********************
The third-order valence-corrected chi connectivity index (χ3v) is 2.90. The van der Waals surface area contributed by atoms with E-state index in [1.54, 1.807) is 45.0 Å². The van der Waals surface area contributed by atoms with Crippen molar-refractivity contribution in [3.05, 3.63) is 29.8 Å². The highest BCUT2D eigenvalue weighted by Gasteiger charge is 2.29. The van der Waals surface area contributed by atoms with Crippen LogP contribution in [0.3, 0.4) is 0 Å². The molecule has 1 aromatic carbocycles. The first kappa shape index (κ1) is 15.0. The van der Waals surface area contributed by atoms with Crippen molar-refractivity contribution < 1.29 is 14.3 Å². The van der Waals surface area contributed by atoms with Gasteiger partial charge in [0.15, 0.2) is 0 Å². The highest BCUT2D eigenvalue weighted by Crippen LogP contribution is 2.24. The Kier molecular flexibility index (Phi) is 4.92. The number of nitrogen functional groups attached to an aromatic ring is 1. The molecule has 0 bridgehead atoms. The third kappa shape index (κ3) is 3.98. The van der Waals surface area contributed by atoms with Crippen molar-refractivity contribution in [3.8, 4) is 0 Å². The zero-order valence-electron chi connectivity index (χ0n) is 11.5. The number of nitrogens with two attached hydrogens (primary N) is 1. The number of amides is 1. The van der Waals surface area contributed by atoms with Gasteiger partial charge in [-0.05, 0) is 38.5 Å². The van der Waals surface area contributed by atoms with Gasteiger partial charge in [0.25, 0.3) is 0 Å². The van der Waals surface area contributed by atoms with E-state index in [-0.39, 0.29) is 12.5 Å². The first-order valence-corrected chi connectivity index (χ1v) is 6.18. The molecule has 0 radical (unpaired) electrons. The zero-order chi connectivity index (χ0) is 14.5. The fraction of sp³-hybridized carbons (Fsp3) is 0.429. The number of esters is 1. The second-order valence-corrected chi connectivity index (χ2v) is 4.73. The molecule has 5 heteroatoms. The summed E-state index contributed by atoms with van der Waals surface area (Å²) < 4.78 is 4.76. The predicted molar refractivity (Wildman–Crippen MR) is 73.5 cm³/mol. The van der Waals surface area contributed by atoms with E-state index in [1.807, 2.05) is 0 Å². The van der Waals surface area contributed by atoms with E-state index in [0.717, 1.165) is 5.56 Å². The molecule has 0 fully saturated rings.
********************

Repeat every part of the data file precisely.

The third-order valence-corrected chi connectivity index (χ3v) is 2.90. The van der Waals surface area contributed by atoms with E-state index in [1.54, 1.807) is 45.0 Å². The van der Waals surface area contributed by atoms with Crippen molar-refractivity contribution in [3.05, 3.63) is 29.8 Å². The highest BCUT2D eigenvalue weighted by Gasteiger charge is 2.29. The van der Waals surface area contributed by atoms with Crippen LogP contribution in [0.3, 0.4) is 0 Å². The molecule has 1 aromatic carbocycles. The first kappa shape index (κ1) is 15.0. The van der Waals surface area contributed by atoms with Crippen molar-refractivity contribution < 1.29 is 14.3 Å². The van der Waals surface area contributed by atoms with Gasteiger partial charge in [0.15, 0.2) is 0 Å². The highest BCUT2D eigenvalue weighted by Crippen LogP contribution is 2.24. The Kier molecular flexibility index (Phi) is 4.92. The number of nitrogen functional groups attached to an aromatic ring is 1. The molecule has 0 bridgehead atoms. The third kappa shape index (κ3) is 3.98. The van der Waals surface area contributed by atoms with Crippen molar-refractivity contribution in [3.8, 4) is 0 Å². The zero-order valence-electron chi connectivity index (χ0n) is 11.5. The number of nitrogens with two attached hydrogens (primary N) is 1. The number of amides is 1. The van der Waals surface area contributed by atoms with Gasteiger partial charge in [-0.05, 0) is 38.5 Å². The van der Waals surface area contributed by atoms with Gasteiger partial charge in [0.25, 0.3) is 0 Å². The van der Waals surface area contributed by atoms with E-state index in [-0.39, 0.29) is 12.5 Å². The first-order valence-corrected chi connectivity index (χ1v) is 6.18. The molecule has 0 radical (unpaired) electrons. The zero-order chi connectivity index (χ0) is 14.5. The fraction of sp³-hybridized carbons (Fsp3) is 0.429. The number of esters is 1. The second-order valence-corrected chi connectivity index (χ2v) is 4.73. The molecule has 5 heteroatoms. The summed E-state index contributed by atoms with van der Waals surface area (Å²) < 4.78 is 4.76. The predicted molar refractivity (Wildman–Crippen MR) is 73.5 cm³/mol. The van der Waals surface area contributed by atoms with E-state index in [1.807, 2.05) is 0 Å². The van der Waals surface area contributed by atoms with E-state index in [0.717, 1.165) is 5.56 Å². The molecule has 0 fully saturated rings.